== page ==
British Teacher Helps Clear Mines: "I Choose Hard Work"
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|Paul Eldred and his students in a training course. (Photo: NPA/RENEW)|
Leaving the British army after more than 23 years of service, Paul Eldred is thought to come to the suburbs of London and live a comfortable life. However, the 58-year-old man grabbed a backpack, got on a worldwide trip to help countries that are still heavily wounded by war. After his many travels, Eldred went to Quang Tri province to train mine clearance technicians.
'I choose hard work'
Once, a friend asked Paul Eldred: 'Would you choose a life of ease but boredom and a life of hard work but meaningfulness?' Eldred responded immediately: 'I choose hard work.' That answer later seemed to fit into his life. The busy lifestyle has is no doubt stressful but his smile never wavers.
Born in the suburbs of London, Eldred had a peaceful childhood with relatives and friends. He had dreamed to be a soldier from a very young age. The man joined the British army with the choice of 'a hard but meaningful life'.
Paul Eldred mainly worked in the field of mine clearance in his 23 years of serving in the military. He becomes familiar with many types of explosives and works needed to clear them, such as clearing the scene, un-detonating bombs, using dogs to search for explosives. Due to his expertise, the man is called 'enemy of bombs' by his teammates.
When Paul Eldred finally left the British army, many people thought that he would return to the idle life in his hometown. However, to everyone's surprise, the man had a new plan. He became a member of the United Nations, then different NGOs worldwide. Eldred has been to many countries such as Sudan, Thailand, Cambodia to help local people with his knowledge.
|Paul Eldred shares his experiences with the students. (Photo: NPA/RENEW)|
'Ten years ago, I was invited to work for NPA/RENEW. This job took me to many countries, including Vietnam. Before that, through many information channels, I learned about the land and people of Vietnam and was very sympathetic to this place. That's why I didn't need much time considering the invitation,' Eldred said.
Project RENEW’s core team is made up of educated and highly committed Vietnamese staff who live in Quang Tri province, whose families have experienced the suffering of war, and who live with the threat of unexploded bombs and mines every day. The project partners Norwegian People's Aid (NPA) and several other international NGOs.
During his first days collaborating with NPA/RENEW, Eldred lived and worked in Hue but traveled to Quang Tri every week. Quang Tri, the province that bears destructive war consequences has ignited heartfelt passion for the retired soldier. Eldred was heartbroken to see the war victims, to know that mines and explosives were still harming people; concerned that the province still had a shortage of highly qualified demining technicians. From the bottom of his heart, he wished to help the government and people of Quang Tri. That dream came true when Eldred was invited for a training course in level 3 demining in the province.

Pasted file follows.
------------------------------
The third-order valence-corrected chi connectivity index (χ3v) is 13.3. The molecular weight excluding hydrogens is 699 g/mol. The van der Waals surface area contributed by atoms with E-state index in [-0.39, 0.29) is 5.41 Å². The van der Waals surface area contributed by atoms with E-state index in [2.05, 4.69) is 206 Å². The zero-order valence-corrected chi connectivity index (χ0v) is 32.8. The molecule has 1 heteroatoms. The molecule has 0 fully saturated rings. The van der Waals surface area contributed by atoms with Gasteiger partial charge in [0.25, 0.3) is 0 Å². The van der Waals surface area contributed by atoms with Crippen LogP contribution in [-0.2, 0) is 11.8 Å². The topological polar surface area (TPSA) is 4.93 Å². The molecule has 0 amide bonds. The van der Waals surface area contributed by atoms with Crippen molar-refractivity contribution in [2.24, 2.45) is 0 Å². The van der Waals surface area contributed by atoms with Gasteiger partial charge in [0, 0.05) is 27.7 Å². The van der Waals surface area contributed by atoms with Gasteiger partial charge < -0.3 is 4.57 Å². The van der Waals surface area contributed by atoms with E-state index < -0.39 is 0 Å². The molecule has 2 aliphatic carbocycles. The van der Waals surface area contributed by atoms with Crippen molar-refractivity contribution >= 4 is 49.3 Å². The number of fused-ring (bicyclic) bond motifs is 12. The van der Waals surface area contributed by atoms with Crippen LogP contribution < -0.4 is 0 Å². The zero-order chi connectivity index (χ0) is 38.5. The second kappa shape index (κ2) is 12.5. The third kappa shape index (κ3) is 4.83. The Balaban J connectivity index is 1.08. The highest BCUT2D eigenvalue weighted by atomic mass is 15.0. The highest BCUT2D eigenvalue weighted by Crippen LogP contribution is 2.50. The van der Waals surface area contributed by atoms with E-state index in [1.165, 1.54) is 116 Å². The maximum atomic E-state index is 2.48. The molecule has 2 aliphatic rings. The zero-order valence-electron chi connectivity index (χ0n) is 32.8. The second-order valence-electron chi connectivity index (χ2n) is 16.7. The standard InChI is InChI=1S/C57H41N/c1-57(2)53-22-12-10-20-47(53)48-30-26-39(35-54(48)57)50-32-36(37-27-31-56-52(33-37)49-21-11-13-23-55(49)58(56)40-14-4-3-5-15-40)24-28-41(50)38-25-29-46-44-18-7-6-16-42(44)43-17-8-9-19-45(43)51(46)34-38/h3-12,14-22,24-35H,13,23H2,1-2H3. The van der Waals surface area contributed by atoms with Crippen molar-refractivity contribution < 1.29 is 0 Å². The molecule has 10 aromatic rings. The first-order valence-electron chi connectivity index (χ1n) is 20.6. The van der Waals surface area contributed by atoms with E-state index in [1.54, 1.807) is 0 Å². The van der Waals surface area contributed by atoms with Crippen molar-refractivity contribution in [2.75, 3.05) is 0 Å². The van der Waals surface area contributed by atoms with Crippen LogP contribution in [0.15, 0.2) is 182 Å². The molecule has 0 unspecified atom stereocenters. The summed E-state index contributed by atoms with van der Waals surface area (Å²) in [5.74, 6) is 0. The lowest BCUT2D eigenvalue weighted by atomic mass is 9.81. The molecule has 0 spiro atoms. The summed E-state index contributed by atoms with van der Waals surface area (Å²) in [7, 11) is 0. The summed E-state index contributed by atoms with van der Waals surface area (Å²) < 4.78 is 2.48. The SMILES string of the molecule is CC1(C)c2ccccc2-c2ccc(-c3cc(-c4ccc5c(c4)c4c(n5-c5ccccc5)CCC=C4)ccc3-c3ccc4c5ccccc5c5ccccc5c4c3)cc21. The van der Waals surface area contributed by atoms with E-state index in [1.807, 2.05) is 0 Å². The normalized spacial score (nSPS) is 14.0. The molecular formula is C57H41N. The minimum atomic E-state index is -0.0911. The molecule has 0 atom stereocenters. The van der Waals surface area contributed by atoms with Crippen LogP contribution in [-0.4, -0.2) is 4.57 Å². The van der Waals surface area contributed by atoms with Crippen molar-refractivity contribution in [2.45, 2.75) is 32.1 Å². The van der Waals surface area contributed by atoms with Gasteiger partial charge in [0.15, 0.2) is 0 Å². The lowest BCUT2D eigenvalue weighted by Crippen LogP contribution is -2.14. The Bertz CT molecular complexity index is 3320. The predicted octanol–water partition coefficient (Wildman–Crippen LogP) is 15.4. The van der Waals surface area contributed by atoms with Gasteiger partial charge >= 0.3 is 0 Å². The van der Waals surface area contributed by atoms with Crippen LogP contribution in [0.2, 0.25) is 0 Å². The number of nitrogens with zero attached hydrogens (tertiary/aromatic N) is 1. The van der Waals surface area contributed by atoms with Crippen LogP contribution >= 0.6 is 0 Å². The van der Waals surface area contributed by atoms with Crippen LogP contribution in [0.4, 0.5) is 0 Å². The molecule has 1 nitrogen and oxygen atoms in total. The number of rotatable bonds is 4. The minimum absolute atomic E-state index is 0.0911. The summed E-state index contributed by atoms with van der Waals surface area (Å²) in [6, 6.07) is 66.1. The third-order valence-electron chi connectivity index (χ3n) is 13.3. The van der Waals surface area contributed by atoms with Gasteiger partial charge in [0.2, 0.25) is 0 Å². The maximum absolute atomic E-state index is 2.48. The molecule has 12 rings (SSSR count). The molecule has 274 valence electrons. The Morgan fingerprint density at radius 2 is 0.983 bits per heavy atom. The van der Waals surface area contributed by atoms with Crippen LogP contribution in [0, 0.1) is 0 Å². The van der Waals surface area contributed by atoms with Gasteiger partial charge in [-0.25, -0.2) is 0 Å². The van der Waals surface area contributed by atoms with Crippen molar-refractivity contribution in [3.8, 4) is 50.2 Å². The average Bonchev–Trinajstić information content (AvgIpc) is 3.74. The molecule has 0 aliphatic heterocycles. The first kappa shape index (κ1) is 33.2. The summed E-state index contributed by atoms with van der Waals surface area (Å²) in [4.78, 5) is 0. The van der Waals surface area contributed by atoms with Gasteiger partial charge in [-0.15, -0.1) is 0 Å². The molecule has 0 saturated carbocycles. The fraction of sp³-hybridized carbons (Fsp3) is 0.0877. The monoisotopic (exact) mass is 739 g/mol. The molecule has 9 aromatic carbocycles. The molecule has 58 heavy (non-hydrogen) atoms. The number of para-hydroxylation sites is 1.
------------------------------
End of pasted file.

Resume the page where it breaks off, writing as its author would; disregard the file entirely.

|Paul Eldred during the closing session of the training course. (Photo: NPA/RENEW)|
The teacher with no lecture hall
Before coming to Quang Tri, Eldred had held training courses in many other places. However, teaching in Quang Tri seems to be a good fit for Eldred.
“I have 8 students who are team leaders, supervisors, and managers of NPA Vietnam working in Quang Tri, Quang Binh, and Thua Thien Hue. The most experienced trainees had worked for NPA Vietnam since 2007. Before participating in the course, they passed a selection round and a thorough test. 'They call me teacher, not senior lecturer or expert like everyone else. I am happy. I know the word teacher means a lot to Vietnamese people,' Eldred said.
Every day in Quang Tri was a memorable page for Eldred. This land welcomed him on a very hot day. Even so, he and the students still diligently practiced the cases, the most difficult of which was climbing up burningly hot sand dunes to detonate real materials.
It was challenging, but the 18 days of the course passed quickly for both Paul Eldred and the students. After the intensive training, everyone's skin tone was darkened due to the hot weather. The teacher was pleased to see students quickly learn and practice the skills he taught.
He believed that the experience, knowledge, and skills that he shared would soon be spread among their organization so that the province would have more 'experts' in detecting and handling mines.
Besides those outcomes, Eldred treasured the training because it gave him his longest stay in Quang Binh, allowing the man to meet his colleagues, make friends with the friendly and hospitable local people, enjoy local cuisines, and learn more about the land's history. Paul Eldred said that every time he came to Quang Tri, the man felt like visiting a close friend's house, therefore, he always hoped to have opportunities to return to this dear land.
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